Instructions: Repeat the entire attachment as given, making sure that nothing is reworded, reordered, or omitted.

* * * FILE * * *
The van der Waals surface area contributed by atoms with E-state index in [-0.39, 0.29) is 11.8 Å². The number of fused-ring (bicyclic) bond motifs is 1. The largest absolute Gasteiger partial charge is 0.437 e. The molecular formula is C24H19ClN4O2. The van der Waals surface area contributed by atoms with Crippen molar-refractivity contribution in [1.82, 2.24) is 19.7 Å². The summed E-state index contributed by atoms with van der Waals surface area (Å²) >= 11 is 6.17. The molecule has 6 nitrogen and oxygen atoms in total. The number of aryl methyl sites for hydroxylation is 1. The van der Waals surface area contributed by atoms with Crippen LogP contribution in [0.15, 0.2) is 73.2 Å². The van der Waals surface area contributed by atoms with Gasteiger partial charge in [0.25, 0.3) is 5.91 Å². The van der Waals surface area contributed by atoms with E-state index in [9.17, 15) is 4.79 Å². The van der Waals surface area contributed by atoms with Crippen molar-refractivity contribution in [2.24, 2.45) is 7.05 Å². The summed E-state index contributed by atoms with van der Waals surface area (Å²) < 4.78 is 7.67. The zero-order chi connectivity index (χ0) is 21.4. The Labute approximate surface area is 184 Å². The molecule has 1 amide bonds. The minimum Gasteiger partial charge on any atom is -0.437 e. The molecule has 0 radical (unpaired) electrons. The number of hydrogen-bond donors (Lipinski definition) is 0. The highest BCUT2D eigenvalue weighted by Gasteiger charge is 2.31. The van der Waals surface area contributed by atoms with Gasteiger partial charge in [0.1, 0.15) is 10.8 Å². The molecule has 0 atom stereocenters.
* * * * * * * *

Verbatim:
The van der Waals surface area contributed by atoms with E-state index in [-0.39, 0.29) is 11.8 Å². The number of fused-ring (bicyclic) bond motifs is 1. The largest absolute Gasteiger partial charge is 0.437 e. The molecular formula is C24H19ClN4O2. The van der Waals surface area contributed by atoms with Crippen molar-refractivity contribution in [1.82, 2.24) is 19.7 Å². The summed E-state index contributed by atoms with van der Waals surface area (Å²) >= 11 is 6.17. The molecule has 6 nitrogen and oxygen atoms in total. The number of aryl methyl sites for hydroxylation is 1. The van der Waals surface area contributed by atoms with Crippen LogP contribution in [0.15, 0.2) is 73.2 Å². The van der Waals surface area contributed by atoms with Gasteiger partial charge in [0.25, 0.3) is 5.91 Å². The van der Waals surface area contributed by atoms with E-state index in [9.17, 15) is 4.79 Å². The van der Waals surface area contributed by atoms with Crippen molar-refractivity contribution in [2.24, 2.45) is 7.05 Å². The summed E-state index contributed by atoms with van der Waals surface area (Å²) < 4.78 is 7.67. The zero-order chi connectivity index (χ0) is 21.4. The Labute approximate surface area is 184 Å². The molecule has 1 amide bonds. The minimum Gasteiger partial charge on any atom is -0.437 e. The molecule has 0 radical (unpaired) electrons. The number of hydrogen-bond donors (Lipinski definition) is 0. The highest BCUT2D eigenvalue weighted by Gasteiger charge is 2.31. The van der Waals surface area contributed by atoms with Gasteiger partial charge in [0.1, 0.15) is 10.8 Å². The molecule has 0 atom stereocenters.